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A Times Editorial

Crist should sign SB 4 education bill

Gov. Charlie Crist has another education bill on his desk, SB 4, and this is one he should sign. This bill — in stark contrast to the clumsy overreach of tenure-killing and morale-deadening SB 6 that Crist properly vetoed last week — creates a precise map for a better high school education. This is reform done right.

Passed with bipartisan support, the bill sponsored by Rep. John Legg, R-Port Richey, will eventually require students to take geometry, Algebra II, biology, chemistry or physics, plus one equally rigorous science course, in order to graduate from high school. Such standards will position Florida's graduates to compete far better in the global economy.

More immediately, the bill would replace Florida Comprehensive Assessment Tests in high school math and science with end-of-course exams in geometry, algebra and biology. It also requires more rigorous science and math instruction. While the state would set standards for the end-of-course exams, the rules do not tell local districts how to teach. They simply set achievement levels for a rigorous high school diploma and then let individual districts decide how to reach them.

But the bill also requires schools to help students plot their futures, starting in middle school by offering career and college planning, including counseling students about high school graduation requirements, vocational certification options, the Bright Futures Scholarship Program, and college admission. In this way, students will be aware of what is expected of them even before they enter high school.

While the bill makes accommodations for students with learning disabilities and special needs, it's less clear exactly how the standards will apply to students who are below average. Districts will need to make sure such students are challenged but not overwhelmed.

These reforms will accelerate the need to fix another problem. The focus on math and science will likely leave districts hard-pressed to hire and keep enough qualified teachers in those subjects. The outdated stair-step salary and tenure structure is not going to help, and SB 6 was too flawed in its approach to those issues. Crist should sign SB 4 and then lawmakers, school districts and teachers should work together to tackle what comes next.

Crist should sign SB 4 education bill 04/18/10 Crist should sign SB 4 education bill 04/18/10 [Last modified: Sunday, April 18, 2010 10:00pm]

    

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A Times Editorial

Crist should sign SB 4 education bill

Gov. Charlie Crist has another education bill on his desk, SB 4, and this is one he should sign. This bill — in stark contrast to the clumsy overreach of tenure-killing and morale-deadening SB 6 that Crist properly vetoed last week — creates a precise map for a better high school education. This is reform done right.

Passed with bipartisan support, the bill sponsored by Rep. John Legg, R-Port Richey, will eventually require students to take geometry, Algebra II, biology, chemistry or physics, plus one equally rigorous science course, in order to graduate from high school. Such standards will position Florida's graduates to compete far better in the global economy.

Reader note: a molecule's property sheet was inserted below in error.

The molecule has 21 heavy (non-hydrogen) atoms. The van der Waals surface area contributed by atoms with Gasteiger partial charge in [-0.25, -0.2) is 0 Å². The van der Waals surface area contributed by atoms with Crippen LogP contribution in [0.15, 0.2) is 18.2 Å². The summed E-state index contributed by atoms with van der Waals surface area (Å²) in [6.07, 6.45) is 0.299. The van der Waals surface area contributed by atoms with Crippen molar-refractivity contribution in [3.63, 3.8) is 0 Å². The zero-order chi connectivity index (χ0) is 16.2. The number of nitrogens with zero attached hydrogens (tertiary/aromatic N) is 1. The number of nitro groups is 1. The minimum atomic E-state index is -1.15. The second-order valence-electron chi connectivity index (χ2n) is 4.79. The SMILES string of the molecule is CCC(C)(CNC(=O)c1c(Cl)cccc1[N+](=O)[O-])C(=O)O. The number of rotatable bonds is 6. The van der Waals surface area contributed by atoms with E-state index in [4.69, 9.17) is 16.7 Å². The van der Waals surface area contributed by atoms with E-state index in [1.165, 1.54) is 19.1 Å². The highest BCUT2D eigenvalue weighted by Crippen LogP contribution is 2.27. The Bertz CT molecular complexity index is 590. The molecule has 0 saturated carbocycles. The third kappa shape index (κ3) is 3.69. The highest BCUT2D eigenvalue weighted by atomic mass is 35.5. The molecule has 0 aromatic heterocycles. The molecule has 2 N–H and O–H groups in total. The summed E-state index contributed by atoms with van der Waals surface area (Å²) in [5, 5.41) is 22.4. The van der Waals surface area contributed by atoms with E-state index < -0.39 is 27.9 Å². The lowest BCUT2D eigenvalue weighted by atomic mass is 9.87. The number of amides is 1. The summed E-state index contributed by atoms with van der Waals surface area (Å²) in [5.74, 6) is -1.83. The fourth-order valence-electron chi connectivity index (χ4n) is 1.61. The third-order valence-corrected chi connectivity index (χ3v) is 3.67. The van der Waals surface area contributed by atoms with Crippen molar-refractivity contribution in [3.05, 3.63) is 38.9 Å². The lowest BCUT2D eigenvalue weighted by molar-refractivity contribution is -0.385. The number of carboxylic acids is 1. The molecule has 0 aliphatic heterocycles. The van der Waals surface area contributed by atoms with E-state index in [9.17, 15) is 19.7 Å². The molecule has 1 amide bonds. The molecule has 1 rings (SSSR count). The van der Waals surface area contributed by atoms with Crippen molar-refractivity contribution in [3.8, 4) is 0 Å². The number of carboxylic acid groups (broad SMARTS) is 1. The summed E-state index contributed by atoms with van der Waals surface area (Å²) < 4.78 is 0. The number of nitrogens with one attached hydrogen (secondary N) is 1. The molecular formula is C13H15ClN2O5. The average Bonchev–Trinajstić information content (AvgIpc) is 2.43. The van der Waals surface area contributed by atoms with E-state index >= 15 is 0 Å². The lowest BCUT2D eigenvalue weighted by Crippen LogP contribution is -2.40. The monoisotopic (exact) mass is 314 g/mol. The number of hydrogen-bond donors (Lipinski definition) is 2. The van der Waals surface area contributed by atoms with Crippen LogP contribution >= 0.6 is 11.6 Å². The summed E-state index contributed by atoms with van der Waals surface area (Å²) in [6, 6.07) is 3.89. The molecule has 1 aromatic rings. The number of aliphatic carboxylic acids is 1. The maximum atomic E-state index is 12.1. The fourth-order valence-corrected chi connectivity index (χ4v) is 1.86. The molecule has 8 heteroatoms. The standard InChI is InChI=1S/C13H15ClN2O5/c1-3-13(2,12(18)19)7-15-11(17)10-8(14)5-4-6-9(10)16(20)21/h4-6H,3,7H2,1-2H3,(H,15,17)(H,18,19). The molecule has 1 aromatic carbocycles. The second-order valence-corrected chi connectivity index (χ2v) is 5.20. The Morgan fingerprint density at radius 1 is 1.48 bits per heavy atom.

More immediately, the bill would replace Florida Comprehensive Assessment Tests in high school math and science with end-of-course exams in geometry, algebra and biology. It also requires more rigorous science and math instruction. While the state would set standards for the end-of-course exams, the rules do not tell local districts how to teach. They simply set achievement levels for a rigorous high school diploma and then let individual districts decide how to reach them.

But the bill also requires schools to help students plot their futures, starting in middle school by offering career and college planning, including counseling students about high school graduation requirements, vocational certification options, the Bright Futures Scholarship Program, and college admission. In this way, students will be aware of what is expected of them even before they enter high school.

While the bill makes accommodations for students with learning disabilities and special needs, it's less clear exactly how the standards will apply to students who are below average. Districts will need to make sure such students are challenged but not overwhelmed.

These reforms will accelerate the need to fix another problem. The focus on math and science will likely leave districts hard-pressed to hire and keep enough qualified teachers in those subjects. The outdated stair-step salary and tenure structure is not going to help, and SB 6 was too flawed in its approach to those issues. Crist should sign SB 4 and then lawmakers, school districts and teachers should work together to tackle what comes next.

Crist should sign SB 4 education bill 04/18/10 Crist should sign SB 4 education bill 04/18/10 [Last modified: Sunday, April 18, 2010 10:00pm]

    

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